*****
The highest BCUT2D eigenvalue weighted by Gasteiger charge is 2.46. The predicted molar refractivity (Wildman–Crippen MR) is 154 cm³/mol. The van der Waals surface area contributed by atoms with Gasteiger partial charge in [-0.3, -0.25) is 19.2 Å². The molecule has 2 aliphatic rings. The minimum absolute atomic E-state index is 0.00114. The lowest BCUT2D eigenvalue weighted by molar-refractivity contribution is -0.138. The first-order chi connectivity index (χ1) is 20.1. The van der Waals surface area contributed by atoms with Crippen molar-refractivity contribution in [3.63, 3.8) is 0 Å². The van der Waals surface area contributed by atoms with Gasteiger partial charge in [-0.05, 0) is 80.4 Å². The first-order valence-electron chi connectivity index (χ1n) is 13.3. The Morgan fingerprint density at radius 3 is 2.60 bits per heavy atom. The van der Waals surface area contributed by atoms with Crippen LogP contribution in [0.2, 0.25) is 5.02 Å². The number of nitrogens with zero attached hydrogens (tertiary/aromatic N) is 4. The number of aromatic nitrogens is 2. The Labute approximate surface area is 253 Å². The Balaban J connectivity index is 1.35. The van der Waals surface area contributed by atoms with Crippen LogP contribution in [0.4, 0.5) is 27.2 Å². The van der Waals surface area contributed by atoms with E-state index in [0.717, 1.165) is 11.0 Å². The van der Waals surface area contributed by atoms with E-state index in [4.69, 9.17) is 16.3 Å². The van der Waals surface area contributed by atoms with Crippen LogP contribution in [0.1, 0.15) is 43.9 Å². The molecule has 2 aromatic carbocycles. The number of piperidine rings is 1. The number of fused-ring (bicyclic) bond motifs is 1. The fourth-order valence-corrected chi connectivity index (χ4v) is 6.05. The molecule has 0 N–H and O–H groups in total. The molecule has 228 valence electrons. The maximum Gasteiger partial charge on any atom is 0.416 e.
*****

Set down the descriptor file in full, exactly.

The highest BCUT2D eigenvalue weighted by Gasteiger charge is 2.46. The predicted molar refractivity (Wildman–Crippen MR) is 154 cm³/mol. The van der Waals surface area contributed by atoms with Gasteiger partial charge in [-0.3, -0.25) is 19.2 Å². The molecule has 2 aliphatic rings. The minimum absolute atomic E-state index is 0.00114. The lowest BCUT2D eigenvalue weighted by molar-refractivity contribution is -0.138. The first-order chi connectivity index (χ1) is 20.1. The van der Waals surface area contributed by atoms with Crippen molar-refractivity contribution in [3.63, 3.8) is 0 Å². The van der Waals surface area contributed by atoms with Gasteiger partial charge in [-0.05, 0) is 80.4 Å². The first-order valence-electron chi connectivity index (χ1n) is 13.3. The Morgan fingerprint density at radius 3 is 2.60 bits per heavy atom. The van der Waals surface area contributed by atoms with Crippen LogP contribution in [0.2, 0.25) is 5.02 Å². The number of nitrogens with zero attached hydrogens (tertiary/aromatic N) is 4. The number of aromatic nitrogens is 2. The Labute approximate surface area is 253 Å². The Balaban J connectivity index is 1.35. The van der Waals surface area contributed by atoms with Crippen LogP contribution in [0.4, 0.5) is 27.2 Å². The van der Waals surface area contributed by atoms with E-state index in [0.717, 1.165) is 11.0 Å². The van der Waals surface area contributed by atoms with E-state index in [4.69, 9.17) is 16.3 Å². The van der Waals surface area contributed by atoms with Crippen LogP contribution in [0.1, 0.15) is 43.9 Å². The molecule has 2 aromatic carbocycles. The number of piperidine rings is 1. The number of fused-ring (bicyclic) bond motifs is 1. The fourth-order valence-corrected chi connectivity index (χ4v) is 6.05. The molecule has 0 N–H and O–H groups in total. The molecule has 228 valence electrons. The maximum Gasteiger partial charge on any atom is 0.416 e.